A number of Egyptian professors, academics and politicians representing leaders of public opinion criticized attempts, by some party chiefs who lost the last presidential election battle to Mohamed Morsi, to prolong the current tumultuous transitional period and prevent the election of State institutions, in a vengeful coup against democracy.
Dr. Mohamed Hussein, Political Science Professor at Cairo University, said that the real face of the coup hopefuls emerged in recent events, after Mamdouh Hamza announced he would join the coup against legitimacy with Amr Moussa and Hamdeen Sabbahi, and that they would form a ‘civilian’ Presidential Council – forgetting that a civilian President is in office right now, elected in a free democratic race only four months ago.
Although that delusional Presidential Council is not based on any constitutional traditions or laws, nor international norms, it does reflect the real motives of a group of politicians looking for a place in the country’s new political arena after a majority of the people rejected them, through the ballot box.
Magdy Hussein, the new head of the Labor Party, revealed that Sabbahi and his comrades do not believe in democracy or the achievements of the revolution. They ignore the fact that the people have already voted-in the first civilian president of Egypt. Even the circulation of power, with constitutional guarantee, does not impress them.
Hussein further said, "Since the end of the presidential elections, Moussa and Sabbahi’s actions resemble a counter-revolution, an attempt to undo what we have just accomplished, using the Constitutional Court, appointed by former President Hosni Mubarak, which was determined to disband the Shura Council (second chamber of Egyptian Parliament) and the Constituent Assembly (tasked with writing the country’s new national charter) after it casually sacked the first democratically elected People’s Assembly (lower house of Parliament). They even reversed the facts, claiming that the President’s endeavors to achieve objectives of the revolution are ‘dictatorial’.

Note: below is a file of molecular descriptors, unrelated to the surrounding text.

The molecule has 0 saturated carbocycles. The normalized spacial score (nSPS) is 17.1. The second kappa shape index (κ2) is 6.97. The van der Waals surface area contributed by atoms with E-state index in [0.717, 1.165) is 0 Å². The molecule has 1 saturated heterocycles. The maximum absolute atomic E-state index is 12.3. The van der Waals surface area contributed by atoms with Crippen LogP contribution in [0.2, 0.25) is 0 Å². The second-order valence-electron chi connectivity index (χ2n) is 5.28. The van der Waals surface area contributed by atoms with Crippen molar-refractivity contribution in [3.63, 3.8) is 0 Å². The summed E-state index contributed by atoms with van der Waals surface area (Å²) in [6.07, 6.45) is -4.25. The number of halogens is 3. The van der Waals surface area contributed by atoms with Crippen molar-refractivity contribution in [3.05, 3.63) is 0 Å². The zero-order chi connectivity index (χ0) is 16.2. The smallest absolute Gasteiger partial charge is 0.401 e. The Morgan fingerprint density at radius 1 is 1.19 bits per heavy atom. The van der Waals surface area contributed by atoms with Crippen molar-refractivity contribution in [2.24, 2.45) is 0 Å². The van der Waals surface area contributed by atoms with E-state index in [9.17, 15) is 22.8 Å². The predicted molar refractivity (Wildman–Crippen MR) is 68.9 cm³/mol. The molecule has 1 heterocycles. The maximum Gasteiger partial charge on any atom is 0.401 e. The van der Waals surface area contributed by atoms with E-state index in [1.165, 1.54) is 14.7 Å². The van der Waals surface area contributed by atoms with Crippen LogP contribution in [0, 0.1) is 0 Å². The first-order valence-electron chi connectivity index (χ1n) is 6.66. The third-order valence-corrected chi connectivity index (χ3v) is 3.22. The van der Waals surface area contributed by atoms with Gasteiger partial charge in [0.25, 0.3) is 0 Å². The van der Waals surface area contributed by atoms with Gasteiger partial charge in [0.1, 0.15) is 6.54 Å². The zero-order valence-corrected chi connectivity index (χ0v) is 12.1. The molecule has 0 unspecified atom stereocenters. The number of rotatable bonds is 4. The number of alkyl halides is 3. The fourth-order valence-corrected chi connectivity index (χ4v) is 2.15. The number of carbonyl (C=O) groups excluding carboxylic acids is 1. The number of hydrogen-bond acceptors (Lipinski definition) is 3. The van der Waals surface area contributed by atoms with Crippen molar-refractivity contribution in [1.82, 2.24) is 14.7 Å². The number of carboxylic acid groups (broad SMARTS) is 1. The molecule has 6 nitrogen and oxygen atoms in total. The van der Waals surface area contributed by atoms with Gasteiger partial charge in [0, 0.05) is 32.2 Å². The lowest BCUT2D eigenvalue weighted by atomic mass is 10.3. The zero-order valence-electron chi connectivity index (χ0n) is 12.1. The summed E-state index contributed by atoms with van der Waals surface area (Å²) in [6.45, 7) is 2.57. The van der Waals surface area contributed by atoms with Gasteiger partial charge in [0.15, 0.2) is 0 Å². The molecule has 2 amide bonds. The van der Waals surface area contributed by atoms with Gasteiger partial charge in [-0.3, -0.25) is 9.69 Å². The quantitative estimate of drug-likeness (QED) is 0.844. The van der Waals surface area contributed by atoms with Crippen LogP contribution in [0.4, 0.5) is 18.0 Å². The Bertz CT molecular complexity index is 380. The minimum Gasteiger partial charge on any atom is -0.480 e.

"The coup hopefuls believe that popular approval of the Constitution, with a consensus of 90% according to testimonies of some secularists and liberals, would mean total loss for them in forthcoming parliamentary elections, after their earlier loss in the presidential race. Hence, they joined an alliance with counter-revolution old guard, cronies and supporters of the former regime, ultimately coming up with a terribly outdated idea to create an illegitimate so-called ‘civilian’ Presidential Council."
Columnist and analyst Talat Rumaih, former editor-in-chief of Al-Shaab newspaper, criticized members of what they called the National Salvation Front for inciting the rebels to collaborate with the old-regime holdovers.
"What is happening is a clear coup against legitimacy and the ballot box. Indeed, this is evident confirmation that they do not recognize the election results. The issue is no longer personal for certain parties. It is more about their rejection of democracy from the outset, and also total rejection of the idea of ??political pluralism."
Rumaih revealed that Egypt is the scene of a conspiracy dragging it in "a spiral of chaos and confusion, especially as we are only days away from the end of the transitional phase".
Essam Sultan, Vice-Chairman of Wassat Party, said that Dr. Mohamed ElBaradei told the UK’s Financial Times he successfully united revolutionaries and old regime holdovers to confront the Islamists.
Sultan added, "Former regime holdovers do not know how to engage in dialogues, they simply use knives, bullets and Molotov cocktails".
Mohamed Al-Omda, former independent member of parliament, said: "The cause of the current crisis is that some former presidential candidates’ main concern was to conduct elections once again. Meanwhile, certain parties’ main objective is to win a greater number of seats in the next parliament, even if in the process they violate every last principle of democracy".